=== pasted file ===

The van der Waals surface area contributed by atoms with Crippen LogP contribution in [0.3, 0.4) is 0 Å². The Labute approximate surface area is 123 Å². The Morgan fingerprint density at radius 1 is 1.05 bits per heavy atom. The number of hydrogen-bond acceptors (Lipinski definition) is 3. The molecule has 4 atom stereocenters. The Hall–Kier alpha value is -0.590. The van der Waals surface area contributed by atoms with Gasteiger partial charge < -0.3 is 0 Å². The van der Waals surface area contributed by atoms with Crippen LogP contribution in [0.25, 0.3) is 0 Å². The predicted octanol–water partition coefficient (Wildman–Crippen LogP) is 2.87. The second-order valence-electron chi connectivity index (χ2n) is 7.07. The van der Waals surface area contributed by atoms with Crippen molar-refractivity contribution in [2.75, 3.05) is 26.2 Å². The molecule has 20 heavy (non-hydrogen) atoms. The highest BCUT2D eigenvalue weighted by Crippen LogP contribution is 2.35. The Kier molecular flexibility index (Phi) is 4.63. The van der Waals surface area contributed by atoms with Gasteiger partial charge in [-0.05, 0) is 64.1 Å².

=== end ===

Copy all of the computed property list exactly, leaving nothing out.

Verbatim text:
The van der Waals surface area contributed by atoms with Crippen LogP contribution in [0.3, 0.4) is 0 Å². The Labute approximate surface area is 123 Å². The Morgan fingerprint density at radius 1 is 1.05 bits per heavy atom. The number of hydrogen-bond acceptors (Lipinski definition) is 3. The molecule has 4 atom stereocenters. The Hall–Kier alpha value is -0.590. The van der Waals surface area contributed by atoms with Gasteiger partial charge < -0.3 is 0 Å². The van der Waals surface area contributed by atoms with Crippen LogP contribution in [0.25, 0.3) is 0 Å². The predicted octanol–water partition coefficient (Wildman–Crippen LogP) is 2.87. The second-order valence-electron chi connectivity index (χ2n) is 7.07. The van der Waals surface area contributed by atoms with Crippen molar-refractivity contribution in [2.75, 3.05) is 26.2 Å². The molecule has 20 heavy (non-hydrogen) atoms. The highest BCUT2D eigenvalue weighted by Crippen LogP contribution is 2.35. The Kier molecular flexibility index (Phi) is 4.63. The van der Waals surface area contributed by atoms with Gasteiger partial charge in [-0.05, 0) is 64.1 Å².